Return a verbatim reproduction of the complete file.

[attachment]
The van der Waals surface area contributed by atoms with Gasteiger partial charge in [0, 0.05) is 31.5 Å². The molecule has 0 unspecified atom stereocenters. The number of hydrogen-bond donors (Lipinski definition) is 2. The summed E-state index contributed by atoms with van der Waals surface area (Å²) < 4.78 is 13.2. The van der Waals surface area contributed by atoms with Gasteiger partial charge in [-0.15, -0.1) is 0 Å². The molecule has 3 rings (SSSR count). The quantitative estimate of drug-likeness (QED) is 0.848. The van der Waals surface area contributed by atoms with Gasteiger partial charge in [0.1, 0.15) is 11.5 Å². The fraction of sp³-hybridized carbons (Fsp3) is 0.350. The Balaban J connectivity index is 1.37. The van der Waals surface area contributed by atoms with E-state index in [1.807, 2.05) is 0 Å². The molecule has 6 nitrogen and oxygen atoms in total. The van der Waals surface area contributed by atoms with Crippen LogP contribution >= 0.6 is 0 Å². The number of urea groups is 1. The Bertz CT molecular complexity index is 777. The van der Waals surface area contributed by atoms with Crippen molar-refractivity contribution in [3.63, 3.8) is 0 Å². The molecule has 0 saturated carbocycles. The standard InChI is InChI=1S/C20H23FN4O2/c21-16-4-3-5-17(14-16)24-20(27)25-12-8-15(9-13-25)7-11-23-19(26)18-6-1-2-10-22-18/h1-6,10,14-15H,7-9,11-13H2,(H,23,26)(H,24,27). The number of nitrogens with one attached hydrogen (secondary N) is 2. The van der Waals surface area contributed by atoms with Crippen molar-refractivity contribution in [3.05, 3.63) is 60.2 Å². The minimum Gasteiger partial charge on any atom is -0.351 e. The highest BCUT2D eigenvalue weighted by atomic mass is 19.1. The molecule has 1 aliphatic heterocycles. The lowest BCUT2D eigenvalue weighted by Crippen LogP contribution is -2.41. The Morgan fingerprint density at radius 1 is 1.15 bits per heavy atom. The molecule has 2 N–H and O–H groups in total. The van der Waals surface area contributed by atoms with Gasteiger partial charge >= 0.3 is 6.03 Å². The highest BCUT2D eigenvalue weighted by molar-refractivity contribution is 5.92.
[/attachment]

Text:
The van der Waals surface area contributed by atoms with Gasteiger partial charge in [0, 0.05) is 31.5 Å². The molecule has 0 unspecified atom stereocenters. The number of hydrogen-bond donors (Lipinski definition) is 2. The summed E-state index contributed by atoms with van der Waals surface area (Å²) < 4.78 is 13.2. The van der Waals surface area contributed by atoms with Gasteiger partial charge in [-0.15, -0.1) is 0 Å². The molecule has 3 rings (SSSR count). The quantitative estimate of drug-likeness (QED) is 0.848. The van der Waals surface area contributed by atoms with Gasteiger partial charge in [0.1, 0.15) is 11.5 Å². The fraction of sp³-hybridized carbons (Fsp3) is 0.350. The Balaban J connectivity index is 1.37. The van der Waals surface area contributed by atoms with E-state index in [1.807, 2.05) is 0 Å². The molecule has 6 nitrogen and oxygen atoms in total. The van der Waals surface area contributed by atoms with Crippen LogP contribution >= 0.6 is 0 Å². The number of urea groups is 1. The Bertz CT molecular complexity index is 777. The van der Waals surface area contributed by atoms with Crippen molar-refractivity contribution in [3.63, 3.8) is 0 Å². The molecule has 0 saturated carbocycles. The standard InChI is InChI=1S/C20H23FN4O2/c21-16-4-3-5-17(14-16)24-20(27)25-12-8-15(9-13-25)7-11-23-19(26)18-6-1-2-10-22-18/h1-6,10,14-15H,7-9,11-13H2,(H,23,26)(H,24,27). The number of nitrogens with one attached hydrogen (secondary N) is 2. The van der Waals surface area contributed by atoms with Crippen molar-refractivity contribution in [3.05, 3.63) is 60.2 Å². The minimum Gasteiger partial charge on any atom is -0.351 e. The highest BCUT2D eigenvalue weighted by atomic mass is 19.1. The molecule has 1 aliphatic heterocycles. The lowest BCUT2D eigenvalue weighted by Crippen LogP contribution is -2.41. The Morgan fingerprint density at radius 1 is 1.15 bits per heavy atom. The molecule has 2 N–H and O–H groups in total. The van der Waals surface area contributed by atoms with Gasteiger partial charge >= 0.3 is 6.03 Å². The highest BCUT2D eigenvalue weighted by molar-refractivity contribution is 5.92.